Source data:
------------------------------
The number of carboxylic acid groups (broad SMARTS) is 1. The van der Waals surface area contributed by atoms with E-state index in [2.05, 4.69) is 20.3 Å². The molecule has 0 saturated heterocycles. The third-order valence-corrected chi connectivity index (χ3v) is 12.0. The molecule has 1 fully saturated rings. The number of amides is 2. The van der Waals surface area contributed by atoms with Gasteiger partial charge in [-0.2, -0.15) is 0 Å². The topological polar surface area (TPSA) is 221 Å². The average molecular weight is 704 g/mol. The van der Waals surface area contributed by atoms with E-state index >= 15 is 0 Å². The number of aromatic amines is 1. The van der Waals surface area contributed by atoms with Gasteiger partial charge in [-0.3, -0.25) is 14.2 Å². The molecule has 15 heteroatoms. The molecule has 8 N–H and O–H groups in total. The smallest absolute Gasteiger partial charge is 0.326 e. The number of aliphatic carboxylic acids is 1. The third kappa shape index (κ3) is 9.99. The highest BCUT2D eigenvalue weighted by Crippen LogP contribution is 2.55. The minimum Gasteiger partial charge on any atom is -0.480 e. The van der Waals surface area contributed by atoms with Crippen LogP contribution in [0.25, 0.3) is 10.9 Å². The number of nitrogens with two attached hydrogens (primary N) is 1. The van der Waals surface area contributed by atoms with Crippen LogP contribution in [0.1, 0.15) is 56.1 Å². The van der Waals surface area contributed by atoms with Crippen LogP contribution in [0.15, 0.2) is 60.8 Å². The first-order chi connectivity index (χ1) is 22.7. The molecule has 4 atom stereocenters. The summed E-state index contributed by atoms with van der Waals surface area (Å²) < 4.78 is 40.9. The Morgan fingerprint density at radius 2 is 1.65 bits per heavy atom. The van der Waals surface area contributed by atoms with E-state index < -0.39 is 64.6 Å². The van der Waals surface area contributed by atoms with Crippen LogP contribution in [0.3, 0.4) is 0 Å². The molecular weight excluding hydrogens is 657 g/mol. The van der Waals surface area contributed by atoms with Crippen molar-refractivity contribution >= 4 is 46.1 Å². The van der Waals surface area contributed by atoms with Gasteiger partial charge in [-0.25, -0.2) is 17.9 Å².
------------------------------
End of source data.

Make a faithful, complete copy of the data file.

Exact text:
The number of carboxylic acid groups (broad SMARTS) is 1. The van der Waals surface area contributed by atoms with E-state index in [2.05, 4.69) is 20.3 Å². The molecule has 0 saturated heterocycles. The third-order valence-corrected chi connectivity index (χ3v) is 12.0. The molecule has 1 fully saturated rings. The number of amides is 2. The van der Waals surface area contributed by atoms with Gasteiger partial charge in [-0.2, -0.15) is 0 Å². The topological polar surface area (TPSA) is 221 Å². The average molecular weight is 704 g/mol. The van der Waals surface area contributed by atoms with E-state index >= 15 is 0 Å². The number of aromatic amines is 1. The van der Waals surface area contributed by atoms with Gasteiger partial charge in [-0.3, -0.25) is 14.2 Å². The molecule has 15 heteroatoms. The molecule has 8 N–H and O–H groups in total. The smallest absolute Gasteiger partial charge is 0.326 e. The number of aliphatic carboxylic acids is 1. The third kappa shape index (κ3) is 9.99. The highest BCUT2D eigenvalue weighted by Crippen LogP contribution is 2.55. The minimum Gasteiger partial charge on any atom is -0.480 e. The van der Waals surface area contributed by atoms with Crippen LogP contribution in [0.25, 0.3) is 10.9 Å². The number of nitrogens with two attached hydrogens (primary N) is 1. The van der Waals surface area contributed by atoms with Crippen LogP contribution in [0.1, 0.15) is 56.1 Å². The van der Waals surface area contributed by atoms with Crippen LogP contribution in [0.15, 0.2) is 60.8 Å². The first-order chi connectivity index (χ1) is 22.7. The molecule has 4 atom stereocenters. The summed E-state index contributed by atoms with van der Waals surface area (Å²) < 4.78 is 40.9. The Morgan fingerprint density at radius 2 is 1.65 bits per heavy atom. The van der Waals surface area contributed by atoms with E-state index < -0.39 is 64.6 Å². The van der Waals surface area contributed by atoms with Crippen LogP contribution in [0.3, 0.4) is 0 Å². The molecular weight excluding hydrogens is 657 g/mol. The van der Waals surface area contributed by atoms with Crippen molar-refractivity contribution >= 4 is 46.1 Å². The van der Waals surface area contributed by atoms with Gasteiger partial charge in [-0.25, -0.2) is 17.9 Å².